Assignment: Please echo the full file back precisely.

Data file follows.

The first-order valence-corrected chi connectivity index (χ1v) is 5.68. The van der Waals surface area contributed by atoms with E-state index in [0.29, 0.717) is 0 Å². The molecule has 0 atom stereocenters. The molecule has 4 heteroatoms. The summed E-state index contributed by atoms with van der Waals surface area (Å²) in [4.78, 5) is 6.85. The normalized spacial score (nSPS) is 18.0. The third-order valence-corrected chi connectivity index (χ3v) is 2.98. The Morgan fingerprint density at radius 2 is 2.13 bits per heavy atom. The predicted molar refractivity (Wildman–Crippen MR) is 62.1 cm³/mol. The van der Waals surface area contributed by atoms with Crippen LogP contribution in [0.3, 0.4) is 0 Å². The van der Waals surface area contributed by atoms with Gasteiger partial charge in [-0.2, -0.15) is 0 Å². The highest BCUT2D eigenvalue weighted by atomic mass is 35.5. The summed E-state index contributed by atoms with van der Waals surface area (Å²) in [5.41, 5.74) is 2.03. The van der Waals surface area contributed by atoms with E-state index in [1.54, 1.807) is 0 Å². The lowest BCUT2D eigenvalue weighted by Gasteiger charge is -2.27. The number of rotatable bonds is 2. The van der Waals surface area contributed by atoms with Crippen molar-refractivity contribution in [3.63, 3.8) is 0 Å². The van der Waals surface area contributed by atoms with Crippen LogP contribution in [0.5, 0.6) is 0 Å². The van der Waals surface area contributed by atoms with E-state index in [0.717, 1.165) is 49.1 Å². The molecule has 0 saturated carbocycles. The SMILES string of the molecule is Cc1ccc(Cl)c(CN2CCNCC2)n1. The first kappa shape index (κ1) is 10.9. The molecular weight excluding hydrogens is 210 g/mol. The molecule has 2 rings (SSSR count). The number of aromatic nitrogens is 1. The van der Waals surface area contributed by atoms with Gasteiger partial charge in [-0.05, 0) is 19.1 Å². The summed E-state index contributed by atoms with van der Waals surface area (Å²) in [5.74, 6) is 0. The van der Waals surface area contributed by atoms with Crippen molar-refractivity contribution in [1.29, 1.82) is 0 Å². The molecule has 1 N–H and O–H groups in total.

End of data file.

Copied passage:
The first-order valence-corrected chi connectivity index (χ1v) is 5.68. The van der Waals surface area contributed by atoms with E-state index in [0.29, 0.717) is 0 Å². The molecule has 0 atom stereocenters. The molecule has 4 heteroatoms. The summed E-state index contributed by atoms with van der Waals surface area (Å²) in [4.78, 5) is 6.85. The normalized spacial score (nSPS) is 18.0. The third-order valence-corrected chi connectivity index (χ3v) is 2.98. The Morgan fingerprint density at radius 2 is 2.13 bits per heavy atom. The predicted molar refractivity (Wildman–Crippen MR) is 62.1 cm³/mol. The van der Waals surface area contributed by atoms with Crippen LogP contribution in [0.3, 0.4) is 0 Å². The van der Waals surface area contributed by atoms with Gasteiger partial charge in [-0.2, -0.15) is 0 Å². The highest BCUT2D eigenvalue weighted by atomic mass is 35.5. The summed E-state index contributed by atoms with van der Waals surface area (Å²) in [5.41, 5.74) is 2.03. The van der Waals surface area contributed by atoms with E-state index in [1.54, 1.807) is 0 Å². The lowest BCUT2D eigenvalue weighted by Gasteiger charge is -2.27. The number of rotatable bonds is 2. The van der Waals surface area contributed by atoms with Crippen molar-refractivity contribution in [3.63, 3.8) is 0 Å². The van der Waals surface area contributed by atoms with Crippen LogP contribution in [0.5, 0.6) is 0 Å². The van der Waals surface area contributed by atoms with E-state index in [0.717, 1.165) is 49.1 Å². The molecule has 0 saturated carbocycles. The SMILES string of the molecule is Cc1ccc(Cl)c(CN2CCNCC2)n1. The first kappa shape index (κ1) is 10.9. The molecular weight excluding hydrogens is 210 g/mol. The molecule has 2 rings (SSSR count). The number of aromatic nitrogens is 1. The van der Waals surface area contributed by atoms with Gasteiger partial charge in [-0.05, 0) is 19.1 Å². The summed E-state index contributed by atoms with van der Waals surface area (Å²) in [5.74, 6) is 0. The van der Waals surface area contributed by atoms with Crippen molar-refractivity contribution in [1.29, 1.82) is 0 Å². The molecule has 1 N–H and O–H groups in total.